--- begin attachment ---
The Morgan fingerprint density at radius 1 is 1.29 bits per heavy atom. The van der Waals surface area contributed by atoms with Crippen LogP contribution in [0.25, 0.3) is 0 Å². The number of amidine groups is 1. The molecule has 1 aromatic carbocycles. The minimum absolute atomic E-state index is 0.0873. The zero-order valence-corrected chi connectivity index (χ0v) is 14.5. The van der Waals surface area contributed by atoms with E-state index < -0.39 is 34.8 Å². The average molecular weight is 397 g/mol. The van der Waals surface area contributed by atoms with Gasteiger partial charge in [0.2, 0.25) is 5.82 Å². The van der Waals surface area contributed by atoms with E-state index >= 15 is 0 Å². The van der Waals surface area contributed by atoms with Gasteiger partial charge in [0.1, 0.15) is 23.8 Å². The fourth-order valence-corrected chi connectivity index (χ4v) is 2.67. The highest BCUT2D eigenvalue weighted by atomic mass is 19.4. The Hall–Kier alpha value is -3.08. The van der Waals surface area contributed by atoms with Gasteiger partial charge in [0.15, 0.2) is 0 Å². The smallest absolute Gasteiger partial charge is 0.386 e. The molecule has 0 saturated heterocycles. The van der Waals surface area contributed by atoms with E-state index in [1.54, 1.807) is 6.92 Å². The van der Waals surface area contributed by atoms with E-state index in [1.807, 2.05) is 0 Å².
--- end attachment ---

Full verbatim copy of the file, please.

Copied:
The Morgan fingerprint density at radius 1 is 1.29 bits per heavy atom. The van der Waals surface area contributed by atoms with Crippen LogP contribution in [0.25, 0.3) is 0 Å². The number of amidine groups is 1. The molecule has 1 aromatic carbocycles. The minimum absolute atomic E-state index is 0.0873. The zero-order valence-corrected chi connectivity index (χ0v) is 14.5. The van der Waals surface area contributed by atoms with E-state index < -0.39 is 34.8 Å². The average molecular weight is 397 g/mol. The van der Waals surface area contributed by atoms with Gasteiger partial charge in [0.2, 0.25) is 5.82 Å². The van der Waals surface area contributed by atoms with E-state index >= 15 is 0 Å². The van der Waals surface area contributed by atoms with Gasteiger partial charge in [0.1, 0.15) is 23.8 Å². The fourth-order valence-corrected chi connectivity index (χ4v) is 2.67. The highest BCUT2D eigenvalue weighted by atomic mass is 19.4. The Hall–Kier alpha value is -3.08. The van der Waals surface area contributed by atoms with Gasteiger partial charge in [0.15, 0.2) is 0 Å². The smallest absolute Gasteiger partial charge is 0.386 e. The molecule has 0 saturated heterocycles. The van der Waals surface area contributed by atoms with E-state index in [1.54, 1.807) is 6.92 Å². The van der Waals surface area contributed by atoms with E-state index in [1.807, 2.05) is 0 Å².